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Perth Amboy Evening News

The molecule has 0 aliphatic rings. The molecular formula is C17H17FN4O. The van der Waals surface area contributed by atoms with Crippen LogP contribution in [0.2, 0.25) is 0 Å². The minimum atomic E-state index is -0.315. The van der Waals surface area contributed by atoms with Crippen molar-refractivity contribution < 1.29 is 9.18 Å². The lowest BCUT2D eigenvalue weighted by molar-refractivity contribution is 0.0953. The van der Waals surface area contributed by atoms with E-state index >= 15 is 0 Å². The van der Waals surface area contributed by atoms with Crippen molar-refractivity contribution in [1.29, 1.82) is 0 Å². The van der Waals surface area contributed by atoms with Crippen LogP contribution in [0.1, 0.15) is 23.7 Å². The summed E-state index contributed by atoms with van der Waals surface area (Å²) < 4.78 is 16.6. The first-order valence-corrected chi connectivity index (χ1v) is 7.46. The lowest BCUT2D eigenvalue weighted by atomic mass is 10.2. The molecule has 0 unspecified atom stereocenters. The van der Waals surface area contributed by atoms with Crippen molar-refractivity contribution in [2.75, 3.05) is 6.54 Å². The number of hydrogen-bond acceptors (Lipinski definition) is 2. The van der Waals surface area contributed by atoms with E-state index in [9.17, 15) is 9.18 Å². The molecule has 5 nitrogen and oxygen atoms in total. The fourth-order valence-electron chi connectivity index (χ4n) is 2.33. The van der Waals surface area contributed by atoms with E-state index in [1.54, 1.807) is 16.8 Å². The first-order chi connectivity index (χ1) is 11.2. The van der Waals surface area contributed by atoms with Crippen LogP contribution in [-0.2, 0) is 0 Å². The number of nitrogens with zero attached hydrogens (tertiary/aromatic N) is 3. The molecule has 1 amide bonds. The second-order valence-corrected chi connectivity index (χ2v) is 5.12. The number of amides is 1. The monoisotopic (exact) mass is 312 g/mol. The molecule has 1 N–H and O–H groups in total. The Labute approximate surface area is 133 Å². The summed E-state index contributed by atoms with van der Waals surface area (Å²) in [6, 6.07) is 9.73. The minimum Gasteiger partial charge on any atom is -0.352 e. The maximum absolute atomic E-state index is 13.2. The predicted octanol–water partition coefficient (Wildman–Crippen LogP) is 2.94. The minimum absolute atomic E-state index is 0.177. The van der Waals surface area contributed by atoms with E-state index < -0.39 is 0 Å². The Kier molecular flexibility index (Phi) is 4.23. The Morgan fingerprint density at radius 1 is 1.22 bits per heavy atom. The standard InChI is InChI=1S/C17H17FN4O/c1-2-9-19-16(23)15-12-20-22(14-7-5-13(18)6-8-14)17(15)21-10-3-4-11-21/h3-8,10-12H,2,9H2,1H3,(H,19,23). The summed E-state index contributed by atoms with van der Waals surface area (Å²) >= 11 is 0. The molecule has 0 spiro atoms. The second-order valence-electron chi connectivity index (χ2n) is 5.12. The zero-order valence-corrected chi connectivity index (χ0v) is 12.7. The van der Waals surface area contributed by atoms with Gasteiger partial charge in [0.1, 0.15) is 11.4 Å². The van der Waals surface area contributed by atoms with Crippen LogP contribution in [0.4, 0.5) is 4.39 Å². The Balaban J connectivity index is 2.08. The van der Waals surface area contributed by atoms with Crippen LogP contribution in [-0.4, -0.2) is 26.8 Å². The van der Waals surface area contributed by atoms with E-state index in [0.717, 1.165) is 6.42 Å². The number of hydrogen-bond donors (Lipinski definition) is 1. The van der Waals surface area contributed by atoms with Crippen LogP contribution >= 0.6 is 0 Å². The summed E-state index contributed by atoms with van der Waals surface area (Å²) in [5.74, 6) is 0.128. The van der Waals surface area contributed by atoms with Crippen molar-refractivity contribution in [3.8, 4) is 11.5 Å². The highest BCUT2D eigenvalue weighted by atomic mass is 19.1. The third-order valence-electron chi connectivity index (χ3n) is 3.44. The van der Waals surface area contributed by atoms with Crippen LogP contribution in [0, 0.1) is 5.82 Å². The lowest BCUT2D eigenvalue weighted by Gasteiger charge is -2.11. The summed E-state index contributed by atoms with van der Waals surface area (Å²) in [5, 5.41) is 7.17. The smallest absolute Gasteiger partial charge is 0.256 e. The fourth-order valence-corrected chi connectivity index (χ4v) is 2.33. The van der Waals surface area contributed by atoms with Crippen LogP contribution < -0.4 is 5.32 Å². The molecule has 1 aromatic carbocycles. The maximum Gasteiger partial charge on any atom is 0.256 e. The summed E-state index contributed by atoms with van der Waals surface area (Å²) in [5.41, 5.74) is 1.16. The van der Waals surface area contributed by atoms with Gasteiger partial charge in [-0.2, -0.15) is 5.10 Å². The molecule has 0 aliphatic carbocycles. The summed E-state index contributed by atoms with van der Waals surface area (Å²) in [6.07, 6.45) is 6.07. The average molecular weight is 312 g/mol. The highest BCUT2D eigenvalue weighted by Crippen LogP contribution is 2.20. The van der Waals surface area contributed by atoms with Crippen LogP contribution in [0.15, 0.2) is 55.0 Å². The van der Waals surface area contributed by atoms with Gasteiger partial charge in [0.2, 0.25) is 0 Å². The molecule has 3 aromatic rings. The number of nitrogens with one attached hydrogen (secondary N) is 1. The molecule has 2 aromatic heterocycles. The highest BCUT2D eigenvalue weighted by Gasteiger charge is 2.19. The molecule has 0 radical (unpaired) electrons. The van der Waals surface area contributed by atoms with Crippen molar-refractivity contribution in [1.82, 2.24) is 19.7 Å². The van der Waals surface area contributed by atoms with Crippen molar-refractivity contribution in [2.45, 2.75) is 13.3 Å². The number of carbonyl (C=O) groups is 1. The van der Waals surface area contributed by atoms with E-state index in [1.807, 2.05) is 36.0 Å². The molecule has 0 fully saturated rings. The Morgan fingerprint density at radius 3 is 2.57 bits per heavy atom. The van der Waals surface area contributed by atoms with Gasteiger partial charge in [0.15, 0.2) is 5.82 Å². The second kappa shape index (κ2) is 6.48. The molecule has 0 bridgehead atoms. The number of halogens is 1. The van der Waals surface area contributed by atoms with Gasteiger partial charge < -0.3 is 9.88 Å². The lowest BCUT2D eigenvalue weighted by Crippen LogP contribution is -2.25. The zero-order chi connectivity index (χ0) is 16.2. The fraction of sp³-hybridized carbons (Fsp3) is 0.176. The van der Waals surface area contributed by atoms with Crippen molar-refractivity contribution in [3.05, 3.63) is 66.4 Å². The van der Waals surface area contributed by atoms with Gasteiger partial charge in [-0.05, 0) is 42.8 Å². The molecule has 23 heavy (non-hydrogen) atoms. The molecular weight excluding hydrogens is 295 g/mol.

Published daily except Sunday by the PERTH AMBOY EVENING NEWS COMPANY, 284 Stat· St- Perth Amboy, New Jersey. Phone 4·0. J. LOGAN CUVENGER - - - Editor. D. P. OLMSTEAD - - Buelneee Manager Subscription Price—By mall> one month. 50 cents; one year, f€.#0. lire red by carrier—12 cent· a week. Branch Offices—New York: F. R. Northrop 225 Fif'ji AT·. 1510, Association Building. THE EVKNINQ NKWS Is a member of the American Newspaper Pa Wisher·' Association. Audit Bureau of Circulation, and of the United Prees Associations Entered at the Perth Amboy Post Office as Second Class Matter. D· Chlca*o:Sutt« Ρ Κ Π Τ H Α Μ Β 0\T" acemaktng cit jL Population 40.000. 23 miles from New York. Tax rate 2.50. Or Staten Island Sound, the mouth of the Raritan River n.td at the head jf Raritan Bay. Ocean steamers can dock In from 35 to 40 feet of water. Chaunel 21 feet deep at low water leading up from Sandy Hook. Daily steamer service to New York. Four Railroads — The Pennsyl vania, Central Railroad of New Jer sey. Lehigh Valley and the Ststeiv Island Rapid Transit. Branches run ning in all directions, affording an almost unlimited number of excel lent factory sltos. lias two telegraph and two tele phone companies. Electric light and gas companies. Federal postofflce building. Public Library. * 120.000 Y. M. C. A. Ten grammar schools and one high school which is on the ap proved list of ail the leading uni versities in the country, four pa rochial schools1 and a business col lege. Churchen of all denominations. City Hospital. Municipal electric llffht and water works. Prominent center for trolley to all parts of the state. Hichest clay deposits in the coun try in ihe Immediate vicinity. Splendid theatrical advantages. Some of the leading industries are: American Smelting A Refining Company's smelter; Raritan Copper Works refinery; Barber Asphalt Works; United Lead Works; United States Cartridge Co.; American En caustic Tiling Co., Ltd., C. Pardee Steel and Til* Works; Atlantic Terra Cot ta Co.; Federal Terra Cotta Co.: New Jersey Terra Cotta Co.; three plants of the National Fireprooflng Co., and other similar industries within the Immediate vicinity; Cer amic Works; Chesebrough Vaseline Works; Marcy âtove Work·; two dry dock companies, together with shipyards and marine railway·; Standard Underground Cable Com pany; Roeseler & Hasslacher Chem ical Works; Bakellte manufacturing concern; Castle's ice cream plant; window shade and cigar factories; cement stone works; coal shipping piers, handkorchiof factory; chaml cal laboratories; znachtae shops and iron foundries. How Pacifism Defeats Itself There are in this country pacifists who are really pro-Germans, working as earnestly as anybody can for the kaiser. But there are H -^iilso pacifists who abhor the kaiser and are genuinely opposed to war. The unfortunate thing about these people is they are taking the •very step that will defeat their dreams. By talking of peace now they play directly into the kaiser s hands. A peace now would be a premature peace, an inconclusive peace, a German peace. It would leave the kaiser master of middle Europe, with no punishment for having brought this horror upon "the world, and with his hands free to prepare for the next war of which German speakers axe constantly talking and German publicists constantly writing. A peace such as the honest pacifists in this country are now talking of would be the seed of many future wars. It would be more than that. It would be the cause of the great est development of militarism the world ever saw. Nations would all be armed camps. Prance would not dare al low her citizens to return to peaceful pursuits. England would not dare dismiss hei soldiers to their old industrial life. Our own coun try would not be able to return to the old status. On the other hand, it would be an imperative necessity for us to keep in our army millions of youths against the Armageddon sure to be unloosed upou civilization the moment the Ilohen/ollerns felt able to renew the conflict. And what would this state of armed preparedness bring in its train? Does any thinking man believe it would mean more liberty, more democracy in the world? When nations sleep on their arms, liberty and democracy go by the boards. The tendency in France, in England, in J πΊ tola country would be to make ike arv nf Instead of less, there would be more restrictions for the ordinary citizen. There would be a constant tendency to center power in the hands of one man or of a small group of men. Everything would be sacrificed for the one great object—safety from the Ilohenzollerns. The conclusion is, therefore, inevitable. The convinced and hon est pacifist., far from crying for an early cessation of hostilities, should demand that his country and its allies push this war to a vic torious conclusion. Only when Germany is thoroughly beaten, only when the wicked Ilohenzollern tribe is unhorsed, only when it is bhown that militarism and warmaking do not pay, will it be possible to liavo a world in which peace reigns and armaments can be re duced. German-Born American Speaks Every once in a while some distinguished citizen of German ancestry, but naturalized as an American, speaks in burning words that should be dinned into the ears of all, native-born or naturalized. Professor Max F. Meyer of the University of Missouri, recently the recipient of an invitation to join one of the organizations with high-sounding names whose real object is to paralyze the lighting arm of the American government, in replying that the invitation was an insult, said: "I am thoroughly familiar with the present organization of the German social body and with its culmination, the present German government. 1 am much more familiar with it than any of your committee, i have lived in Germany 25 years. I was 'born there. I was educated there. I spent 19 years of my life in German educa tional institutions from the kindergarten to the research labora tory." Professor Meyer cites those things to show that he knows Germany not from the outside, but from the inside, as a land in which the mil itary class is the governing class. Stating these facts, Professor Meyer then utters this solemn warning to disloyalists in this count try: "If Germany wins this war, 50 years hence its government will rul»· the American people. I do not want my American children to lie put under this yoke which I escaped by coming to America. My hope is that the German government will be overthrown and that the German nation, my relatives and friends, will enter an interna tional organization for peace and justice. "But the German government, this fearful danger to our future, tan be overthrown only by raising armies, not by sitting around your council tables and working for the repeal of conscription laws." It Doesn't Look Like War, But-~ It doesn't look like war in this town, does it—except for an oc casional parade or brass band, or a flaa; raising, or something of that sort. True, there is the Ked Cross agitation and the Liberty Bonds— but there are no ruined homes, nor torpedoed skyscrapers, and our streets ar.· just as they were before, and we go out to our lunches na we always did. The war is on the other side of the ocean, we say. So it is. And we probably won't wake up to the fact that we are really in the fight \until some of our own boys come back from the trenches to be taken care of by the government or by their own friends, until they are ready to go back. Perhaps then we will understand that Prance is on her kneea— and that England may soon be hungry—and that if w· don't w&ke up from our sleep soon we will not be paying for Liberty bondi but for war indemnities. J k Today We Celebrate Anniversary ot tbr Red Cross Soctrt; Today is the fifty-fourth anniver sary of the Geneva convention whicl resulted In the organisation oi thi Red Cross Society. Civilization took a rreat stride for ward at that historic meeting of tht representatives of sixteen govern ments, assembled in Geneva at th( Invitation of the Swiss Federal Coun cil for the purpose of devising so«n< plan for alleviating the horrors am suffering incident to warfare. Th< delegates agreed upon an internation al oode, which was formally adoptee at another meeting held in Geneva tho following year. The humanitari an organization was officially stylec the International Society, but it im mediately became known as the Ite<3 Cross Society, owing to Its insignia a red cross on a white background chosen as a compliment to the Swlst governmeut, whose national emblem is a white cross on a red background Within a few years the convention was adopted by all tho great civilised nations except the United States, which did not become a party to the treaty until 18S2. Before tho Geneva convention In credible brutality marked the treat ment of ill and wounded soldiers. Military hospitals had been establish I ed by all the great nations, but in I nearly every battle the service waa inadequate and inefficient. Hospital flags were not respected by the ene my, surgeons were killed or taken prisoner whenever opportunity offer ed, and ambulances bearing the wounded from the field were ofton captured. In this war the Germane have reverted to the practises in use before the Geneva convention, and have bombed hospitals and otherwise violated the laws regarding the im munity of tho Ked Cross sign from attack. The Kcd Cross does not, however, wait for war In order to serve Its great humanitarian purpose. The Messina earthquake, the San Fran cisco fire, the great Ohio flood of a few years ago and the dreadful Cherry mine disaster afford but a few ajnong the many examples of the prompt relief given by the Red Croa· Society. Famous Women Maria Maria was the wife of Zenis, who governed Aetolia, as deputy under Pharnabazus, a satrap of Persia, about B. C. 409. After her husband was killed she journeyed to the satrap and entreated to bo entrusted with the power which he had enjoy ed. She promised to wield this with the same zeal and fidelity displayed by Zenis. Her desire being granted, she effectually fulfilled her engage ments, and aotod on all occasions with great courage and prudence. She not only defended the places committed to her charge, but con quered others, and besides paying punctually the customary tribute to Pharnabazus sent him magnificent presents. She commanded her troops in person, and preserved the strictest discipline in her army. Pharnabazus held her in high esteem. At length her son-in-law, Midias, mortified by the reproach of having suffered a woman to reign in his place, gained admittance to her apartments and murdered both her and her son. Saturday, October 27, 1917 (Copyright, 1917, by the McClure Newspaper Syndicate) Astrologers read this as an unim portant day in planetary direction. Uranus is friendly and Neptune ad verse. It is a day for finishing rather than beginning anything. The stars dis courage initiative as they indicate sudden changes in conditions, sur prises in the business world within three months. All the signs appear to foreshadow trouble on the sea, the Pacific as well as the Atlantic. If the stars are interpreted aright the weather during the winter will be as changeable and uncertain as the reports from the centers of war. Neptune seems to indicate that secrecy will prevail in all public af fairs even more than is given out and that when any decisive event in the war takes place it will be unex pected and surprising. Under this configuration those who are interested in dress have the as surance that radical changes in style for both men and women will follow the war. These changes will develop great extremes of simplicity and gorgeousness. Jupiter in Gemini is most promis ing for Belgium and indicates that rehabilitation will be well under way by the beginning of 1918. Italy continues under an adverse rulo of the planets which indicates internal troubles and much suffering through the winter. There is a sign read as presaging sedition in colleges where a professor will sow the seeds of disloyalty. President Wilson is well protected by the planets through this month, but he must beware of colds and sad den illness. Texas has the prognostication of prosperity through interests that will make great wealth for persons who start new industries. Danger of strikes and accidents on railways is foretold for next month. Persons whose birthdate it is may expect worry over financial affairs. The domestic circle should be guard ed with extra care. Children born on this day will suc ceed in life probably by slow and certain progress. DID NOT ICNOW U. S. IS AT WAS Woman 25 Miles From Baltimore, but Has Been Busy at Home. Baltimore, Oct. 36.—A woman has been discovered twenty-five mllas oat side of this city who did not know that the United States was at war and who had not heard of the Liberty toan. She lives In an Isolated section of Howard county. This announcement was mad· by the woman's Liberty loan committee of Maryland, members of which when making a canvass of outlying district* made the discovery. The woman was intelligent, the com mittee said, and lived with her boa band and several small children. She said her husband went to work at 4 o'clock a. m. and waa too tired whea he returned at night to talk. She aleo added that she had not been oat of the house in five years except to an to church. Another Loan to Frame. Washington. Oct. Zt.—Another loss of $ϊ0,0#0,β00 to France waa extended by the United States government. This brings Trance's total tip to $M·, 000,000, aad the total Jar all the >111— to $î,82«.*00,000. Ask your own physician. HE knows the grave danger in impure, andean milk. He knows the only safe milk ia certified. He will tell you why, Wood Brook milk is certified by the Medical Milk Commis sion of Union County Number Four. The members of this commission are fire physicians in whom you have the utmost confidence. Their certification of Wood Brook Milk is all that need be said. It's SAFE. Ask your own physician. PRICE 18c FEB QUXBT Visitors Always Welcomed. WOOD BROOK FARMS METUCHEN, X. J. Order· iwistud at Seaman's Pharmacy Phone Forth Am· boy 200 or phone direct to the Κα 178 Matnohea. a heap better on some of the skinny girls than short skirts do. Solomon, in all hie glory, had a little respect for the kaleidoscope. But grive a woman a $100 bill and she will buy an outfit that will make the au rora borealis look like «. hearse. The reason why a man can have so much patience with a rod and reel is because he hasn't any with his wife. Those Mormons must have been great diplomats. How the hek did they keep peace In the family when one of the wives bought a more ex pensive hat or dress than the others? A. healthy man pooh-pooh'e medi cine. But the minute he gets a stom ach ache, or a pain in his innards he iβ willing to take pills by the bushel. | If people kept their home-grown teeth as clean as they keep their ι false teeth, they wouldn't be wearing] false teeth. SI—Rarftan Coppe* Work*. 24—Karket and Sheridan St rest* S6—-"Wraith Street and Centrai R. JO. ft—Market and First Street·. 17—Madison Are. and Pateraon >L S8—High and Lewis θ te. 16—Smith and High Striata St—New Brunswick Ave. and New 0Uee4. 87—Smith and 8tate Streeta 42—Atlantic Terra Cotta Work a dS—Buckingham Ave. and Hartford Street 46—Commerce and Front Streeta 4G—State and Washington Streeta. • 7—High and Washington Street·. $4—State St. and Buckingham Av* SS—Parker St. and Pulaski Are. •β—Hall AVe. and Charles Street. 17 —State and Wayns Streeta •8—Near United Lead Works. IV—Maurer. •2—Washington and First Streets —New Brunswick Ave. and Via <4—Smith Street and Watson A renne. , es—Commerce and State Streets. —Front and Smith Streeta. TS—Water and Gordon Streeta. 74—Kearny Are. and Gordon Street. Si—Brace and Hanson Avénuef. S?—Smith and Herbert Streeta •S—A m bo y Ave. and Washington Street. S4—Lehigh Are. and Stanford Street. •6—Near CUy Hospital. II—Cleveland and Brace Avenue* 17—Amboy end Hall A"en*iee. 02—Amboy Ave. and Irslee Street. Itl—Lawrence and Frencls Street·. #4—Neville and Johnstone Street* Mocha Sheepskin·. The world's supply of Mocha sheep J kin Is obtained by about a down buy îrs, who have their native collector· In caravans collect the skins at varions center», of which Mocha, Berbera, Zey· lath, and Hodeldah are the main points, from which they «re sent to \den, a British coaling station, whlcb, 3n account of Its excellent location, la the shipping point for slclns sent to London, the continent of Europe, and J ihe Onlted States. NEW JERSEY CENTRAL. Trftlna lrfalf Perth Amboy. For New York, Newark and Htizk bethport at 6-26, 7:10, x7:38, 7:52, 8:27, *•42. 10:11. 11:58 a. m.; 1:00, 3:08, 4:46, 5 01 7:18, 8:23, β 9:50 p. m. Sunday»— 8-32! 8:28 a.m.; 2:09, 5:04, 6:52, 9:21 p.m. 'For Long Branch, Asbury Park, Ocean Grove. Etc.—12:54, 5:08, 9:14 a. m.· 12:08, 5:26. 6:04, 6:38, 10:04 p. m. Sunday»—-4:5®. 9:12 a. m.; 5:08, 9:62 D m. For Atlantic City—6:08, 9:14 a. m.; 217 P· m. Sundays—9:12 a. m. For Philadelphia and Trenton via Bound Brook — 6:26, 7:10, 7:52, 9:42, 10:11 a. m.; 1:00, 5:04, 7:18 p. m. Sun day»— 8:81. 9:28 a. m; 2:09, 6:04, 8:62, 9:22 p. m. r—New York only. β—Saturday only. STATEN ISLAND RAPID TRANSIT. Fut to New York On· way I .40 I Round Trip 66 60-Trlp Ticket 11.00 Monthly Commutation 7.90 TfaM Table la KflMt Oct. β, 1S1T NEW YORK TO PERTH AMBOY Dally except Sunday· and I .égal Holi day»—5:30, 6:20, 7:00, 8:00, 9:00. 10:00, 11:00 a. m.; 12:00 noon; 1:00, tl:20. 2:00. 2:00. 4:00. 4:40. 6:00, 5:15, *5:3·. 6:46, 6:16, 6:46, 7:20. 1:00, 9:00, 10:00, 11:00 p. m.; 12:00 nlgbt; 1:00 a m. I Sunday· only ana the following Legal Holidays Nov. 9, 29, D« 25, 1917; Jan. 1, I Feb. 22, 1918—8:20, »:00, 9:00, 19:00, 11:00 a m.; 12:00 noon; 1:00, 2:00, 2:40. 3:40, 4:40. 6:20. 6:20. 7:20, 8:30. 9:10, 10:29 p. m.; 12:00 night; 1:00 a. m. PKRTH AMBOY TO NEW YORK I Dally except Sundays and Legal Holi day»—6:20. 6:06, 9:2«, 6:66, *7:2S. 7:29, •7:58. 7:68, 9:05. 10:06, 11:0» a. ra.; 12.9*. 1:»*. 2:06. t»:«0. 2:06, 3:26, 4:26, 6:21, 6:07. 6:60. 7:60. 9:09, 10:00. 11:99. 12:99 night. Sundays only and the following Legal Holiday·: Nov. (, 29; Dec. 26. 1917; Jan. L Feb. 22, 1918—CM. 7:20, 8:2·, 9:99. 19:29, 11 :M a. m.; 12.10 1:29. I:U, S:29. 4:97, 6:97, 9:19, 7Λ0, 1:29. 9:U. 11:09 p. ιλ: 12:00 olght * Bxpreea train·. t Saturday amXf. I Bit! Bits of By^Play II Br LUKE lleLUKJt II Copyright 181*. the Cincinnati II Baqulrer. < ■ Wo Joke. 1 The other science* we praise, And foster them these modern days Bat we neglect it seems to tne. The science of Tryolpgy, , . Huh! »» "When a man has to sew on his owi battons It was time he was gettini married, don't you think?" luughe< the bachelor. Or getting divorced?" added th< Benedict. Foocy! The new revenue bill places an Id dttional t>uc on all forms of tobacco Cigars, cigarettes, plug tobacoo, sera] tobacco and snuiï all cost more be cause of the tax. But what we starte< to say was that Congress refused t( place a tax on stogies, and stogies cos no more than they did. The inferenc< being of coarse, that there is no to bacco In a stogie. OkU "While coal Is black." said Mr. Hltt "It makes me want to light When dealers bring a ton of It And make it look eo light" History. 1871—Wilhelm 1, founded the Ger man Empire. 1918—Wilhelm II, foundered the German Empire. Ota, Joy! We could improve this happy hand, And we'll do it, I hope: Let's use less talcum powder, and Use up a lot more soap. , · Paw Knows Everything. Willie—Paw, what is a coffee roast er? Paw—A man who has to eat at a boarding house, my son. Drawn. I'm sorry for poor Helen Hatt, Her features are quite wan; She is on artist's model; that la why her face looks drawn. Well Accept Tlicm, George. ( Houston Post. ) The eternal fitness of things seems to put the ball in the bleachers for the circuit occaeionally. For instance, on Thursday, J. Rhodes selected as hie bride Nettie Goode, and the Goode-Rhodes nuptials were accord ingly celebrated. Will Luke McLuke accept them as members in the club or will the State Highway Commission act In the matter? Mercy ! Maybe you know, or didn't you, that the Smell Sisters have a millin ery «tore at Shlnnston, W. Va. WnJTl Beaufort. Θ. C.. will have to have a little surgery if It wants to be a city beautiful. Tou can see A. Wengrow on Bay street, In that town. Signs Is Signs. Sign on a store In Nashville, Tenu.: Gray & Haynes, dealers in Hay & drains. Strange. To win her hand X think I'll try. And for her love I will beseech; Slue is the apple of my eye, And yet X know that she's a pecwh. —Luke McLukg^ But apples, clearly, you pass — And you for peaches do not care; For if you did, then why, oh wïy, Should you desire to make her pair? —Newark Advocate. No Joke. Luko wanted to know- wtiat had become of the old-fashioned man who put "Esq." after the ajuu· when lie addressed a letter. Ball Crank says that the o. f. man new has a eon who thinks It a waste of time to prefix "Mr." to the name on the envelope. . .-—ΖΖΠ. ■ - ··*. · . ·-*»- · Names Is Names. J. C. Godhelp fcr-Vtee I'reslfleflfof the Morris Paper _1UU8. C'tuceSO, Ml Our Dally-il|Witel· ■ · ■·—« ■ Well Oiled Tongues XJauae a Lot, of Friction. Wo Sure Do! Bags claims that right now Father wants a divorce because all the wo men folks In the family are knitting and he has to stay home from his pin ochle game and hold up a skein of yarn. And Bags wants to know if we remember how we used to have to hold a skein of yarn for Grandma when she was knitting heavy socks and wristlets by the light of a smoky coal oil lamp? Luke McLuk· Says. About the only time some employes are Xlred with enthusiasm la when the boss is doing the firing. A fisherman often wonders why Nature didn't put a little mosquito blood into bass so the bass wouldn't be so fastidious about biting. And, by the way, what has become of the old-iashioned female baritone? Nothing ever makes a woman mad der than to find an envelope address ed to him In a female hand In her husband's pocket and no letter in the envelope. These women are so hard to please An old one will get mad If you call her a hen and a young one will get just as mad If you call lier a chicken. It Is usually the man who isn't known more than a block from where he lives who puts up the loudest yelp when a newspaper happens to spell his name wrong. War isn't so terrible, ai tor all. It was war and the high price of mate rial that prevented pantalettes from coming back into fashion last spring. We get this from a man who knows the styles a year In advance. But, at tMt, pantalettes would look I Thank· to the Powerful Katrinka Both Uncle Peleg and Baby Had a Fine View of the Parade. (Copyright. itiT. tr a· wtwur aroatut·, inc.) Walt Mason's Rippling Rhymes TRAITORS Disloyal talkers still abound, and, In my watchful waiting, while I am pestering- around, I hear the traitors tratting. Oh, som· of them are humble guy·, and some hare higher places, who push tm patriotic lies through never-resting faces. I hear them In the blacksmith shop, where smoke and soot blow o'er 'em; and then again I hear them yawp In senate or the forum. Some of the traitors mean no harm, but wish to draw attention, and so they're boosting peace's charm with seal too coarse to mention. And som* just let their Jawbones play because that's their ambition; and some, perhaps, draw Prussian pay for dealing In sedition. No other warring nation thus would stand for all this treason, would let the traitors rant and cuss without a rhyme or reason. The trai tors great and—traitors small, obscure or bearing titles—they'd back 'em up against a wall and shoot them through the vital·. I hear them yawp, where'er I am, th ese pestilential gadders! How pa tiently our Uncle Bam endures his nest of addersi LIBERTY BONDS THESE BONDS ARE THE SAFEST INVESTMENT IN THE WORLD. THE GREATEST AND RICH EST COUNTRY IN THE WORLD, THE UNITED STATES OF AMERICA, STANDS BEHIND THEM AND GUARANTEES THEIR PAYMENT. YOU WTLL NOT ONLY GET YOUR MONEY BACK, BUT WILL BE PAID 4% FOR THE USE OF IT. It You Can't Fight Your Money Can — Buy Liberty Bonds RARITAN TRUST COMPANY 350-352 STATE ST. PERTH AMBOY, N. J. Builders' and Contractors' Directory He&detone# Lot Eue *>aure· D.J. WILLIAMS Mmrble and Granite Monuments M»-aU NEW BRUÛSWlClk AVIS. PERTH AMBOY. N. J. FRED CHRISTENSEN CONSTRUCTION CO. Carpfitcra aad Builder· Office and Shop. 218 MadLaon Ave. Perth Amboy. Eatlmateg Cheerfully Furnished. Jobbing Promptly Attended To. L. D. Phone 844. IRA R. CROUSE CARPENTER and BUILDER Telephone 141( «•β State at. Perth Amber. M. JL J. Ν. KENNEDY, Plumber Steam «ad Gaa Flttias. Tlnalu, Kt·. Jobbing promptly attended to. Prompt seivlce a^d moderate prices. Estimates cheerfully furnished. 531 Mate M. Tetcpheae 8S3 AOOLPH H. KOYEN BueeeMor to Edward Keyea Mason's Materials. Cement, Stone. Edison's Portland Cement. Hl^glneoifs Plaster, Lehigh Coal. Bayre Ave. TH. 1S9Y-W CARL C. CHRISTENSEN mason u< coKTBicnm A-ll Kind, of Cement Work a Specialty. Telephone 44S.